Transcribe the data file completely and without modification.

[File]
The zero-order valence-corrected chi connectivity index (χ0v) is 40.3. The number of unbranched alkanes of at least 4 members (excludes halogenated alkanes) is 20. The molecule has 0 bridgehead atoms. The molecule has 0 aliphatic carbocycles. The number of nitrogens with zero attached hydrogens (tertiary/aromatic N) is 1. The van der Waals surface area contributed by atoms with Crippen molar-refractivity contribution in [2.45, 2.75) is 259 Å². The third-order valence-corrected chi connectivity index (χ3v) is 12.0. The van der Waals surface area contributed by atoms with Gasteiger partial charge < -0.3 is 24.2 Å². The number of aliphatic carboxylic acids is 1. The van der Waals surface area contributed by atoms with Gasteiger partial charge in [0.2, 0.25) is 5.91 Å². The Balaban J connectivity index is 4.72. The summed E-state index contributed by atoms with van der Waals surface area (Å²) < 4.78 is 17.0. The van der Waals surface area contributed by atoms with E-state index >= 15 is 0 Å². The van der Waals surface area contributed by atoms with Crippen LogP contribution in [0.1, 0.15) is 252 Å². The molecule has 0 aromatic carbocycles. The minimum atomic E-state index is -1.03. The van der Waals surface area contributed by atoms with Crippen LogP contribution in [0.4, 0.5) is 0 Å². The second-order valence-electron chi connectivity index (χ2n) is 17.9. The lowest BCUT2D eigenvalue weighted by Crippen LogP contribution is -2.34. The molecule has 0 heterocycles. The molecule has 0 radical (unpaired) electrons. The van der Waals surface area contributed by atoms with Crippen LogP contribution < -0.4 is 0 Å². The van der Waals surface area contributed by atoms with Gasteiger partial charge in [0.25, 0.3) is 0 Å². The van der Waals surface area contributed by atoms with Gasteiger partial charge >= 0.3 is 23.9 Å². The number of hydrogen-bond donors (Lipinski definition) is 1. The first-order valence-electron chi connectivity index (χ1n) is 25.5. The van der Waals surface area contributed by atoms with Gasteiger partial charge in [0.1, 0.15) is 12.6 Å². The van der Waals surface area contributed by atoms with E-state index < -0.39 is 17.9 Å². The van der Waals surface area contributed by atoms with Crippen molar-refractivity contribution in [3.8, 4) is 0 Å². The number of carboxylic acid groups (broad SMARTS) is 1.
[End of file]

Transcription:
The zero-order valence-corrected chi connectivity index (χ0v) is 40.3. The number of unbranched alkanes of at least 4 members (excludes halogenated alkanes) is 20. The molecule has 0 bridgehead atoms. The molecule has 0 aliphatic carbocycles. The number of nitrogens with zero attached hydrogens (tertiary/aromatic N) is 1. The van der Waals surface area contributed by atoms with Crippen molar-refractivity contribution in [2.45, 2.75) is 259 Å². The third-order valence-corrected chi connectivity index (χ3v) is 12.0. The van der Waals surface area contributed by atoms with Gasteiger partial charge < -0.3 is 24.2 Å². The number of aliphatic carboxylic acids is 1. The van der Waals surface area contributed by atoms with Gasteiger partial charge in [0.2, 0.25) is 5.91 Å². The Balaban J connectivity index is 4.72. The summed E-state index contributed by atoms with van der Waals surface area (Å²) < 4.78 is 17.0. The van der Waals surface area contributed by atoms with E-state index >= 15 is 0 Å². The van der Waals surface area contributed by atoms with Crippen LogP contribution in [0.1, 0.15) is 252 Å². The molecule has 0 aromatic carbocycles. The minimum atomic E-state index is -1.03. The van der Waals surface area contributed by atoms with Crippen LogP contribution in [0.4, 0.5) is 0 Å². The second-order valence-electron chi connectivity index (χ2n) is 17.9. The lowest BCUT2D eigenvalue weighted by Crippen LogP contribution is -2.34. The molecule has 0 heterocycles. The molecule has 0 radical (unpaired) electrons. The van der Waals surface area contributed by atoms with Crippen LogP contribution < -0.4 is 0 Å². The van der Waals surface area contributed by atoms with Gasteiger partial charge in [0.25, 0.3) is 0 Å². The van der Waals surface area contributed by atoms with Gasteiger partial charge >= 0.3 is 23.9 Å². The number of hydrogen-bond donors (Lipinski definition) is 1. The first-order valence-electron chi connectivity index (χ1n) is 25.5. The van der Waals surface area contributed by atoms with Gasteiger partial charge in [0.1, 0.15) is 12.6 Å². The van der Waals surface area contributed by atoms with E-state index < -0.39 is 17.9 Å². The van der Waals surface area contributed by atoms with Crippen molar-refractivity contribution in [3.8, 4) is 0 Å². The number of carboxylic acid groups (broad SMARTS) is 1.